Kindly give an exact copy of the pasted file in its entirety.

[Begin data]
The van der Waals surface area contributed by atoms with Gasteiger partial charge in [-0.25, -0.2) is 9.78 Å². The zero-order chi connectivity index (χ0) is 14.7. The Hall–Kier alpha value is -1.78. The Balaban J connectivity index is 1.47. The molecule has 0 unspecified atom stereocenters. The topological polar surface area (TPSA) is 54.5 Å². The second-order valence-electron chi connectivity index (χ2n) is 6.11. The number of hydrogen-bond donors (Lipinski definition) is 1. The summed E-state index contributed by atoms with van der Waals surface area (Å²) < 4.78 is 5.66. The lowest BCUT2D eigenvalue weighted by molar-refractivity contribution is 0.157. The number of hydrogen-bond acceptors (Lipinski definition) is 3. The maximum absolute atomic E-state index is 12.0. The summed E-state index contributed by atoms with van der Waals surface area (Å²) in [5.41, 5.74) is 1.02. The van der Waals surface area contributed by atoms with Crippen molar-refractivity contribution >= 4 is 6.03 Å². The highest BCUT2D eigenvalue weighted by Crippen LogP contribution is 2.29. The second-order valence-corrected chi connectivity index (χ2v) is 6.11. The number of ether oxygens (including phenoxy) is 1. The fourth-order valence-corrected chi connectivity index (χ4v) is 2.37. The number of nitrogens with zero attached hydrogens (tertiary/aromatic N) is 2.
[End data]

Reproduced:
The van der Waals surface area contributed by atoms with Gasteiger partial charge in [-0.25, -0.2) is 9.78 Å². The zero-order chi connectivity index (χ0) is 14.7. The Hall–Kier alpha value is -1.78. The Balaban J connectivity index is 1.47. The molecule has 0 unspecified atom stereocenters. The topological polar surface area (TPSA) is 54.5 Å². The second-order valence-electron chi connectivity index (χ2n) is 6.11. The number of hydrogen-bond donors (Lipinski definition) is 1. The summed E-state index contributed by atoms with van der Waals surface area (Å²) < 4.78 is 5.66. The lowest BCUT2D eigenvalue weighted by molar-refractivity contribution is 0.157. The number of hydrogen-bond acceptors (Lipinski definition) is 3. The maximum absolute atomic E-state index is 12.0. The summed E-state index contributed by atoms with van der Waals surface area (Å²) in [5.41, 5.74) is 1.02. The van der Waals surface area contributed by atoms with Crippen molar-refractivity contribution >= 4 is 6.03 Å². The highest BCUT2D eigenvalue weighted by Crippen LogP contribution is 2.29. The second-order valence-corrected chi connectivity index (χ2v) is 6.11. The number of ether oxygens (including phenoxy) is 1. The fourth-order valence-corrected chi connectivity index (χ4v) is 2.37. The number of nitrogens with zero attached hydrogens (tertiary/aromatic N) is 2.